Scientists pinpoint why alveolar macrophages don’t develop properly

By The Science Advisory Board staff writers

September 19, 2022 -- Researchers in Germany have solved the mystery of what prevents alveolar macrophages from developing properly: the transcription factor CCAAT/enhancer binding protein beta (C/EBPβ).

The study team from Max-Delbrück-Center for Molecular Medicine in Helmholtz Association (MDC) in Berlin isolated alveolar macrophages from healthy mice and from those lacking the C/EBPβ gene. They conducted in vitro tests on those immune cells as well as various genome and transcriptome analyses of freshly isolated cells, specifically transcriptomic, ChIPmentation, and chromatin accessibility analysis (Science Immunology, September 16, 2022).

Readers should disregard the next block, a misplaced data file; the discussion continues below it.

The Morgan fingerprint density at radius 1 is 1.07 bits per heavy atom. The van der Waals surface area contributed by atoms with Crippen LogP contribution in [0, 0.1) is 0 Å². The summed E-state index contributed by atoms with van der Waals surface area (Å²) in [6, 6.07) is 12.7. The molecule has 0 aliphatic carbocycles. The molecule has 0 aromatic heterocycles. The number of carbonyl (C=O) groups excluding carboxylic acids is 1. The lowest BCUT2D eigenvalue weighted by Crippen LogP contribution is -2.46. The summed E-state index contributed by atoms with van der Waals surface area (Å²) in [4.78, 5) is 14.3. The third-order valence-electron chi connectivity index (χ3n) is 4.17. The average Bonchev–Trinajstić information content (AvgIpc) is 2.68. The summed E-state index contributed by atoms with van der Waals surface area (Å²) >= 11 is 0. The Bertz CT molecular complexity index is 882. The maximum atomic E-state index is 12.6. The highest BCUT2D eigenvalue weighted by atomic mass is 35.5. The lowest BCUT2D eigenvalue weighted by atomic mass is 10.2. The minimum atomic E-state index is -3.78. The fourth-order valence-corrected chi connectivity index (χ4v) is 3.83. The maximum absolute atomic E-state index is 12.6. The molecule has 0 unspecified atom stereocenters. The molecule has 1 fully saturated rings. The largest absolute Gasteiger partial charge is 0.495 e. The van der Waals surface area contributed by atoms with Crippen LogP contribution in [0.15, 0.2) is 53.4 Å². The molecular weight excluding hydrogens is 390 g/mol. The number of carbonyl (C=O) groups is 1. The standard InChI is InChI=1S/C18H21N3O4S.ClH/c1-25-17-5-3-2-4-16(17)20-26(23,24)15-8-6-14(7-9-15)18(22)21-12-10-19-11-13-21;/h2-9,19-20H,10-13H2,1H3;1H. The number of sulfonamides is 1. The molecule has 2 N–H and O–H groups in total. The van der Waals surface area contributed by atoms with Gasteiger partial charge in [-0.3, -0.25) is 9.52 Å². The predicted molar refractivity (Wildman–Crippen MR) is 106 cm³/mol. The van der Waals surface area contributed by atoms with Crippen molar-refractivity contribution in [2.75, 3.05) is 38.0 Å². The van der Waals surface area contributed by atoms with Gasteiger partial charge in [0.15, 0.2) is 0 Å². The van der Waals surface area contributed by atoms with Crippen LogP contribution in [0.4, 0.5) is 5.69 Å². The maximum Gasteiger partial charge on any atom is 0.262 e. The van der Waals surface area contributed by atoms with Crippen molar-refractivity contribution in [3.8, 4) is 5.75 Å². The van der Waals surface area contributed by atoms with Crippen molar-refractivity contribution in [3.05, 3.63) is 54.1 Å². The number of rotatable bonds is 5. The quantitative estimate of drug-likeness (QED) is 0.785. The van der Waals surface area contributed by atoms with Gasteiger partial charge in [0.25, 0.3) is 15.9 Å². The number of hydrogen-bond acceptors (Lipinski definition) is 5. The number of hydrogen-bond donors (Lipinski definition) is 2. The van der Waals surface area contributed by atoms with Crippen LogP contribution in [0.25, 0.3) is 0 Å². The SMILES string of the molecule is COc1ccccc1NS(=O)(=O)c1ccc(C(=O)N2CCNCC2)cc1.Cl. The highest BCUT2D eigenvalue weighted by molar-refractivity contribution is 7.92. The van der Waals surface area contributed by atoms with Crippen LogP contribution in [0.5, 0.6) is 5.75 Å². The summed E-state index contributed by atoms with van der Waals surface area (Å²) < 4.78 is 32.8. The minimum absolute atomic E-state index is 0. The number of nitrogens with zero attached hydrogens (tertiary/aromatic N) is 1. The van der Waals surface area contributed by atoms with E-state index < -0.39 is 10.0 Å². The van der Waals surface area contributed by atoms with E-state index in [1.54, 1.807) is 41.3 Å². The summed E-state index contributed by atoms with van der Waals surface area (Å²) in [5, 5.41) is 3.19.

The macrophages of healthy mice performed their tasks properly whereas those extracted from the genetically modified mice took up and stored many lipids. However, the genetically modified macrophages were unable to digest the lipids and instead swelled up into so-called "foam cells" and soon perished, redepositing the ingested lipids.

The same phenomenon has been observed by doctors treating the lung disease pulmonary alveolar proteinosis. In addition, the defective macrophages proved barely able to proliferate.

The scientists also observed that the long C/EBPβ protein variants LAP* and LAP, combined with colony-stimulating factor 2 (CSF2) signaling, induced specific expression of Pparg isoform 2, which is a mechanism observed in other CSF2-primed macrophages. These findings indicate that C/EBPβ is a key regulator of alveolar macrophage development and lipid metabolism.

The signaling pathway of the cytokine granulocyte-macrophage colony-stimulating factor (GM-CSF) could shed light on other lipid-related diseases such as atherosclerosis and morbid obesity, the authors said.

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